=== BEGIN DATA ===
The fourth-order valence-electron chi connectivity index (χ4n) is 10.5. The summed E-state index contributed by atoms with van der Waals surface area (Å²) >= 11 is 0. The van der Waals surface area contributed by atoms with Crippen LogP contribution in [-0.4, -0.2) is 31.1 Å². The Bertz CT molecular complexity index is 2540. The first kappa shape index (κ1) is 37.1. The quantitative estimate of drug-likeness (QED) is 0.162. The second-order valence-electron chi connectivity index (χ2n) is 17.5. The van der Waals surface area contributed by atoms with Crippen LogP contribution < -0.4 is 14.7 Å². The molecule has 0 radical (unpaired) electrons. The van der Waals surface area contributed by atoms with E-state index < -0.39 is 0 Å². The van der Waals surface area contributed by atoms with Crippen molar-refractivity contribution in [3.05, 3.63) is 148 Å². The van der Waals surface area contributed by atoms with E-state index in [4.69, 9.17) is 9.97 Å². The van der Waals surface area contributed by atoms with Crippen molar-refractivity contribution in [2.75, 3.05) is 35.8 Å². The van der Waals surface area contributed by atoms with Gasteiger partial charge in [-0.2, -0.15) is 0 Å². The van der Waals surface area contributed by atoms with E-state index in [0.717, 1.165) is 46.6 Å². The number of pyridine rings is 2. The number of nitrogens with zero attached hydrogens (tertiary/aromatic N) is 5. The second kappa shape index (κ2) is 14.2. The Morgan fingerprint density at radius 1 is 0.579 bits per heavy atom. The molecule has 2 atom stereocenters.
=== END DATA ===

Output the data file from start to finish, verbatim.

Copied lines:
The fourth-order valence-electron chi connectivity index (χ4n) is 10.5. The summed E-state index contributed by atoms with van der Waals surface area (Å²) >= 11 is 0. The van der Waals surface area contributed by atoms with Crippen LogP contribution in [-0.4, -0.2) is 31.1 Å². The Bertz CT molecular complexity index is 2540. The first kappa shape index (κ1) is 37.1. The quantitative estimate of drug-likeness (QED) is 0.162. The second-order valence-electron chi connectivity index (χ2n) is 17.5. The van der Waals surface area contributed by atoms with Crippen LogP contribution < -0.4 is 14.7 Å². The molecule has 0 radical (unpaired) electrons. The van der Waals surface area contributed by atoms with E-state index < -0.39 is 0 Å². The van der Waals surface area contributed by atoms with Crippen molar-refractivity contribution in [3.05, 3.63) is 148 Å². The van der Waals surface area contributed by atoms with E-state index in [4.69, 9.17) is 9.97 Å². The van der Waals surface area contributed by atoms with Crippen molar-refractivity contribution in [2.75, 3.05) is 35.8 Å². The van der Waals surface area contributed by atoms with Gasteiger partial charge in [-0.2, -0.15) is 0 Å². The van der Waals surface area contributed by atoms with E-state index in [0.717, 1.165) is 46.6 Å². The number of pyridine rings is 2. The number of nitrogens with zero attached hydrogens (tertiary/aromatic N) is 5. The second kappa shape index (κ2) is 14.2. The Morgan fingerprint density at radius 1 is 0.579 bits per heavy atom. The molecule has 2 atom stereocenters.